Meet James O’Loghlin


James O'loghlin

James O’Loghlin tells Reading Time how he comes up with story ideas.  He shares his ‘torch on a dark night’ method of story development, and gives us all the detail on how he develops a story that will delight and entertain young readers – even if it does involve being mean to his characters!

I’ve always been jealous of those who have come up with a wonderful premise for a book.  For example, 10 people come to an uninhabited island and one by one start to get murdered (And Then There Were None by Agatha Christie) or, a 16 year old wakes up in the body of a different person each day (Every Day by David Levithan)

When I wanted to write a story, I couldn’t come up with something that neat, but I did start thinking about the idea of a cowardly knight.  I thought that would be interesting because when you think of a knight, you think of someone who is big, tough and brave; someone you can rely on to protect the kingdom.  But what if the person whose job it was to protect the kingdom was actually a scaredy cat who had to deal not only with giant cockroaches, a mysterious sorcerer and snakes that fall from the sky, but also with his own spectacular lack of bravery.

I liked the idea because most heroes and heroines in adventure stories don’t seem to get scared much.  When a giant spider or a pack of zombies or a flying crocodile attacks them they always seem to act decisively and bravely, whereas I think that a lot of us – and definitely me – would be cowering in the corner and trying not to cry.  So I wanted my hero to have to deal not only with external threats, but also with his own cowardice.

Once I had my starting point – a cowardly knight – then I simply tried to be as cruel to Roderick as I could.  I kept asking, ‘If I was a cowardly knight, what would be the very worst thing that could happen?’ And whatever unpleasant things I could think of, I made them happen to Roderick.  Then I tried to work out how Roderick would deal with it.

I didn’t plan the entire story.  For me it works like this.  Imagine you are walking along a track in the middle of a night with a torch.  The torch beam won’t show you your destination, but it will show you a little way ahead.  And when you get there, it will show you a bit further ahead.  I just try and see the next thing that will happen in the story, and hope that when I have written that bit, I will then be able to see a little bit further ahead.  And usually I can.  When I get stuck, I go back to the beginning and go through it all again, improving and polishing, and then by the time I get back to the part where I was stuck I will usually have worked something out.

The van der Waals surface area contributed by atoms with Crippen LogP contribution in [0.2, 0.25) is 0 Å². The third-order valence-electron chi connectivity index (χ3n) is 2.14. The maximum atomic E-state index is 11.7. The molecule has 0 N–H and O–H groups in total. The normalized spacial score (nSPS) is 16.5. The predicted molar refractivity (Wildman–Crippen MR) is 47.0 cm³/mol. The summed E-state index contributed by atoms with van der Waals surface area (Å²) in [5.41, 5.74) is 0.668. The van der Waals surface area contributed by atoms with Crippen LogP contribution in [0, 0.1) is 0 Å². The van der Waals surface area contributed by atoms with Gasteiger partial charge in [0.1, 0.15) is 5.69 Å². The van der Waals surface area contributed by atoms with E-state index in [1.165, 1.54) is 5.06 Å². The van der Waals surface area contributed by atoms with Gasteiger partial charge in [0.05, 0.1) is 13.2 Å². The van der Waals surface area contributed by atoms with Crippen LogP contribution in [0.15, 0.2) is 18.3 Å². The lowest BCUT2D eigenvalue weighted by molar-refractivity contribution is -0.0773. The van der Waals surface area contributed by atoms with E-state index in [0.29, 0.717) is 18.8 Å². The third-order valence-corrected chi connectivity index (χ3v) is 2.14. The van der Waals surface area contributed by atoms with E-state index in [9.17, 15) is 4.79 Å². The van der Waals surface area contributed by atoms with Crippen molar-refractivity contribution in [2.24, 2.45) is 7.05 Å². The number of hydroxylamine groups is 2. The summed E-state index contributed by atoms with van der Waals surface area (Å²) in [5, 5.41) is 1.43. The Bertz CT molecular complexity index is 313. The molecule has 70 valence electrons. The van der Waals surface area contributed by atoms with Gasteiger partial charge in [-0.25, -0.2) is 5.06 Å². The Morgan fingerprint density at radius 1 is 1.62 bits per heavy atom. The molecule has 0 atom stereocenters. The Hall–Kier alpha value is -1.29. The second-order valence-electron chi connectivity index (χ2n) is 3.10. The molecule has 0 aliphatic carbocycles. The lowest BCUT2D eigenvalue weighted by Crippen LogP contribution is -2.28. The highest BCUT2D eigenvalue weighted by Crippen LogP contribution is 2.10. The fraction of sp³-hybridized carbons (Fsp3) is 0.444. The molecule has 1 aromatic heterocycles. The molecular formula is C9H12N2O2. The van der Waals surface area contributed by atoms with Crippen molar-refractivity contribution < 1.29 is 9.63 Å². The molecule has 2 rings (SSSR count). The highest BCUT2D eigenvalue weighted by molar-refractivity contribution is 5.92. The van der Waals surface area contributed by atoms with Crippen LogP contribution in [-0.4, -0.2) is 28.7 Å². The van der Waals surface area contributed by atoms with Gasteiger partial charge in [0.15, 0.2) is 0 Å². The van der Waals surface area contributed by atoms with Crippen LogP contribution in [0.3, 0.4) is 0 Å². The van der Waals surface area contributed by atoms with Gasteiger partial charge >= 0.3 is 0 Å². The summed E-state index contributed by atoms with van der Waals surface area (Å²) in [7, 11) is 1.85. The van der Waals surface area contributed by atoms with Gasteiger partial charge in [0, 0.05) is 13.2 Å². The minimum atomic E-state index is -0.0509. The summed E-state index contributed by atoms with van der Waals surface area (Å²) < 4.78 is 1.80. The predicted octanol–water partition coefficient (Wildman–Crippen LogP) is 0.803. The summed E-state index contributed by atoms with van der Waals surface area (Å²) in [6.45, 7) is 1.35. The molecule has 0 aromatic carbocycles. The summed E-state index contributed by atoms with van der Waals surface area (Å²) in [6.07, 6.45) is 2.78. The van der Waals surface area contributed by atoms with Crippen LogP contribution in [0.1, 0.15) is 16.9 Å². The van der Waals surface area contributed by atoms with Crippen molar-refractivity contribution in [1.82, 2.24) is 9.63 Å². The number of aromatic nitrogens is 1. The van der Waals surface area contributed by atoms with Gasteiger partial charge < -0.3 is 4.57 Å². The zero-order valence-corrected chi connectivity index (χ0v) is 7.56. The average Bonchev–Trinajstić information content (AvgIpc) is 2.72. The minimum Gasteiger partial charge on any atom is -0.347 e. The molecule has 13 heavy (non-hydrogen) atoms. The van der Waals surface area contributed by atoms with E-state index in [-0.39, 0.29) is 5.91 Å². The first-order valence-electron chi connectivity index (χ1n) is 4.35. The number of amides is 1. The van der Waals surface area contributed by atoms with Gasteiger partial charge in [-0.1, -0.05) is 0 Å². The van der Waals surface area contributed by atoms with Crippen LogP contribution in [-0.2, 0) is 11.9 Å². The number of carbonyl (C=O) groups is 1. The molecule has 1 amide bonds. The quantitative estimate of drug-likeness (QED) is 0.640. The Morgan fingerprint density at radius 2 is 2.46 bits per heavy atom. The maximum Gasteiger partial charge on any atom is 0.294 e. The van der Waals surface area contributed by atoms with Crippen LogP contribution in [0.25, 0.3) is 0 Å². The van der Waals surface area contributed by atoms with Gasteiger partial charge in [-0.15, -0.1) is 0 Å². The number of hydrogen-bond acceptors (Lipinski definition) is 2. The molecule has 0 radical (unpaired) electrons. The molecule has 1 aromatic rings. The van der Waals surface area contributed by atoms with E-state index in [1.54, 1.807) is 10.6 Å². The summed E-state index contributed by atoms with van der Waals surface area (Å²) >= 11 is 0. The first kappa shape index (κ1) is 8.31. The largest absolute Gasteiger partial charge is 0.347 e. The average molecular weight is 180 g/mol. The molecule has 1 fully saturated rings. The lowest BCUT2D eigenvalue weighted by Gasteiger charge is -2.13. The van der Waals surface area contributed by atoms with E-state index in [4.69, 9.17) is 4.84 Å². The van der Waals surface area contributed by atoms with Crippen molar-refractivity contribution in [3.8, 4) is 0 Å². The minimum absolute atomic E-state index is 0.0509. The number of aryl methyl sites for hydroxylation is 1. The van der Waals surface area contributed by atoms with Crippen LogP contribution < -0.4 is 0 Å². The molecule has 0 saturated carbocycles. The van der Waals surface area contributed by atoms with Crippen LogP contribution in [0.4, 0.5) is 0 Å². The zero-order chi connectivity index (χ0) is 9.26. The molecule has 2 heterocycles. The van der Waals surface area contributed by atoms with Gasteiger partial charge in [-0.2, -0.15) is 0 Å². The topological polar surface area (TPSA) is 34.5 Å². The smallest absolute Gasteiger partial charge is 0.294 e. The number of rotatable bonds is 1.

The other thing I wanted to do in The Adventures of Sir Roderick the Not-Very Brave was to create a big, jaw-dropping plot-turning surprise about two-thirds of the way through the book.  My favourite stories are those where, just when you think you have worked out what is going on, you suddenly find out something surprising that changes everything; maybe it’s that a character you thought was wise and kind is actually evil, or the other way around, or that someone you thought had died is actually still alive.  I love it when the whole story gets turned inside out and you realise that everything you have thought up until that point has been wrong or incomplete – so I tried to do that with Sir Roderick.  And it was quite complex.  It’s kind of like designing a jigsaw puzzle, but with every piece having another pattern on the back, so that when you flip the whole puzzle over there is another picture that is kind of like the picture on the front, but a bit different.

I don’t want to say what happens at the end of Sir Roderick of course, but I will say this.  At the start of the story Roderick is pretty sure that he’s hopeless at being a knight, and that he’ll never get any better at it, and I think we all sometimes feel like that about something.  In fact, you feel like that a lot when you are trying to write a story!  I do, anyway, and I think lots of other writers do too.  But then eventually you realise that if you keep going, putting one word down after another that…well I’m not going to say it gets easier, but eventually it does get finished!

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